In my role as a developer evangelist at Alfresco, I regularly speak with developers who have never heard of the tool and are not familiar with the concept of content management. This short post will provide enough of an introduction that you will know what capabilities these tools provide, and when to research more information. It is the first in a short series on developing with Alfresco.
Alfresco is a tool for enterprise content management (ECM). I compare it to a database for unstructured business content like audio, video, office documents, PDFs, images, or anything else you want to hand it. When asked to handle these opaque file formats, many developers either shove them into a database as a binary blob or stick them on the filesystem. Really crazy people stick them into source control. They then work-around the limitations of their storage in order to implement requested capabilities to control their content like version history, permissions, metadata, workflow, and transformation. Then they realize that they need to provide a way to backup and restore, lock content, and search. If it continues, this process results in lots of custom code, brittle systems, and maintenance headaches. Eventually most developers realize that these are common problems and they discover that ECM repositories address them.
Enterprise content management systems provide a set of content services that can be used to manage opaque binary content. My team put together the following short-list of critical content services a modern repository should provide:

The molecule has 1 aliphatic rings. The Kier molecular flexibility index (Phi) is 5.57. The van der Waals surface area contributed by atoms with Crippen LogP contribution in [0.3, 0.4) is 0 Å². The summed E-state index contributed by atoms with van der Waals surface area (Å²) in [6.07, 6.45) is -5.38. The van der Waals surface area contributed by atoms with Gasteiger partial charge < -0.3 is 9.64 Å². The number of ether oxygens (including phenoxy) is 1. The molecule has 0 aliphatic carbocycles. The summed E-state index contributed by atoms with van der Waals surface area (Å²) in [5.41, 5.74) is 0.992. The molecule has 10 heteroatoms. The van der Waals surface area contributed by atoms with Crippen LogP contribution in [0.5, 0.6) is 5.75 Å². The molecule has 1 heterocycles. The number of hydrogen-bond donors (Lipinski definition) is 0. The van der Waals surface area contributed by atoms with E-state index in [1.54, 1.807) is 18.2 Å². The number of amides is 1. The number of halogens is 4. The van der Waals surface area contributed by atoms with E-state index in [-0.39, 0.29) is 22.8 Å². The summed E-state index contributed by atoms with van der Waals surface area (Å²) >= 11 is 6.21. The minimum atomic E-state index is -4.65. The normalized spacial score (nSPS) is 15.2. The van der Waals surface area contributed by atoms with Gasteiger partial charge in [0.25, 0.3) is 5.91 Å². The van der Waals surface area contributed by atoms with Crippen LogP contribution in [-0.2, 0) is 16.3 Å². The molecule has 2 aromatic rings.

- Interface (UI, API, and integration with authoring tools)
- Persistence / Data Model / Metadata
- Business Process / Workflow / Rules Execution / Scheduler
- Library Services (Upload / Download, Versioning, Check-in / Check-out)
- Permissions and Security
- Transformation / Rendition / Thumbnails
- Tagging / Categorization
- Transfer / Publication
- Activity Streams / Notification
- Auditing and Reporting
- Records Retention / Disposition Schedules / Legal Holds
- File System View (CIFS, FTP, NFS, WebDAV)
Your project will not require all of these services, but since you don't have to write or maintain them it is good to know they are there to use when your requirements evolve. The goal of a content repository is to have a single "system of record" where the official copy of each piece of content is stored. That content can then be accessed through services by every system that needs to use it.
There is an industry standard API for working with most of these services called Content Management Interoperability Services (CMIS). CMIS provides a vendor neutral, lowest common denominator API for accessing a content repository. CMIS compliant repositories have to have a SOAP and REST interface (AtomPub or JSON) for the basic Create, Read, Update, Delete (CRUD) operations on content. CMIS also defines operations for traversing the folder hierarchy, permissions, editing and reading metadata, and versioning. There is also an SQL like query language for searching the content. Whenever you deal with content, you should base your interaction on CMIS and extend it with vendor specific APIs. That gives you a certain amount of vendor neutrality and also allows a number of integrations between various products. I'll explain more about CMIS in a separate post.